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Meet our Golden Grot Awards grand prize winners!

Meet our Golden Grot Awards grand prize winners!

15 Jun, 2023 8 min

Grafana is turning 10 this month, and we’re celebrating with GrafanaCON 2023, the launch of Grafana 10, and our first-ever Golden Grot Awards! The Golden Grot Awards are a way to highlight the amazing Grafana dashboards our community has created over the past decade. The submissions were narrowed down by a panel of experts from Grafana Labs, then voted on by the community.

The grand prize winners were revealed during the GrafanaCON keynote earlier this week. And they were . . .

Personal dashboard category: Nicky Sonnemans

Nicky, 25, lives in the Netherlands and is working toward a master’s degree in quantitative finance at Erasmus School of Economics. He’s been using Grafana for about three and a half years. With his award-winning dashboard, he explains, “My main motivation was to showcase that Grafana can be used as a business intelligence tool and not just for technical monitoring and server monitoring.” 

A screenshot of a Grafana dashboard monitoring the current state of the European energy infrastructure

Professional dashboard category: Raymond Sowden

Raymond lives in Johannesburg, South Africa, and has been working in the IT field for about 25 years. He is the CNC Team Lead at RadixTrie PTY LTD and specializes in Oracle’s JD Edwards EnterpriseOne ERP (JDE). He created his award-winning Grafana dashboard to solve a big observability problem at work: “There was no single pane of glass to monitor JDE, so our dashboard gives us unparalleled insights into the overall health and performance of JDE.”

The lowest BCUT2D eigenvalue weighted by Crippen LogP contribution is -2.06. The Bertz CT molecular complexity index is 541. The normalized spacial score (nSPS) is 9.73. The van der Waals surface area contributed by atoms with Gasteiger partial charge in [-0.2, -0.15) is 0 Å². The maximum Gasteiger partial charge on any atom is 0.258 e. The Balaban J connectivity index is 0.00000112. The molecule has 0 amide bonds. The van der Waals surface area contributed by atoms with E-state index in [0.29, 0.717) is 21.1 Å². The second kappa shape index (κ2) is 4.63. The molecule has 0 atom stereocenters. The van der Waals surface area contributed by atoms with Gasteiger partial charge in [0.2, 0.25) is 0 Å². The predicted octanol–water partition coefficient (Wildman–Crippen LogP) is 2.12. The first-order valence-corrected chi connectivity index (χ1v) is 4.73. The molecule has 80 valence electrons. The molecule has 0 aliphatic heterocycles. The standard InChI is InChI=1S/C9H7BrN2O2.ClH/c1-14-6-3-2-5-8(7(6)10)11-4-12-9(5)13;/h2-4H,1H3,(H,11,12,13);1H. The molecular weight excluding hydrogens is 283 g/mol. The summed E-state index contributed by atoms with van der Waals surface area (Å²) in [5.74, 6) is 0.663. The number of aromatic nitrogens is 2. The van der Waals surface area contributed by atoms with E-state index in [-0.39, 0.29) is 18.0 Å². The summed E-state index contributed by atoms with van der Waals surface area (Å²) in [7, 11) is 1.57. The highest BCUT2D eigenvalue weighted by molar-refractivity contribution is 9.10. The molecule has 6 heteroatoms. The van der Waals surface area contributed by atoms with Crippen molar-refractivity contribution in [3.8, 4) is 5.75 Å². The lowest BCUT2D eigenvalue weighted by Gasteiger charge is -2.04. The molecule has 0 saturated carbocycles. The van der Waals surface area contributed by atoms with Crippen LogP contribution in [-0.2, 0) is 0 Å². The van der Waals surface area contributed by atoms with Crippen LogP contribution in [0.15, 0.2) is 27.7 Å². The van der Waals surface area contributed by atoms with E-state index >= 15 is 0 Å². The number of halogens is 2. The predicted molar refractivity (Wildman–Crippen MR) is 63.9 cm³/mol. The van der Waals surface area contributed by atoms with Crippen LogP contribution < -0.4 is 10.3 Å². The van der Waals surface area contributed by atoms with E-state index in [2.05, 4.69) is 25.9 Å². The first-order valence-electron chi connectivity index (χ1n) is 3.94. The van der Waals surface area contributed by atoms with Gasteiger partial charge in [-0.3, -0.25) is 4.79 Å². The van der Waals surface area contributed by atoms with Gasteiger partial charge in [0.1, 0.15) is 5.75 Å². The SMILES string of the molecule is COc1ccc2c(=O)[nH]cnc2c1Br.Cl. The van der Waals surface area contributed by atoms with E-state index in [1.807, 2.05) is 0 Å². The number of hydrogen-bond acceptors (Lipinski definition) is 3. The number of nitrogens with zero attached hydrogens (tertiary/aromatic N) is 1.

A screenshot of a Grafana dashboard monitoring the health and performance of Oracle's JD Edwards EnterpriseOne ERP (JDE)

Read on to find out more about them and what makes their dashboards so special.

Get to know Nicky

Nicky’s dashboard monitors the current state of the European energy infrastructure, specifically current and historical information regarding gas storage, physical flow of gas throughout Europe, electricity generation, and energy prices. 

He was inspired to create the dashboard because he wanted to visualize the energy data in a centralized place so he could easily spot any irregularities in real-time and receive any necessary alerts. His tech stack includes self-hosted instances of Airflow and Grafana running numerous proprietary data fetchers centralized around commodities, energy, weather, and vessels, among others.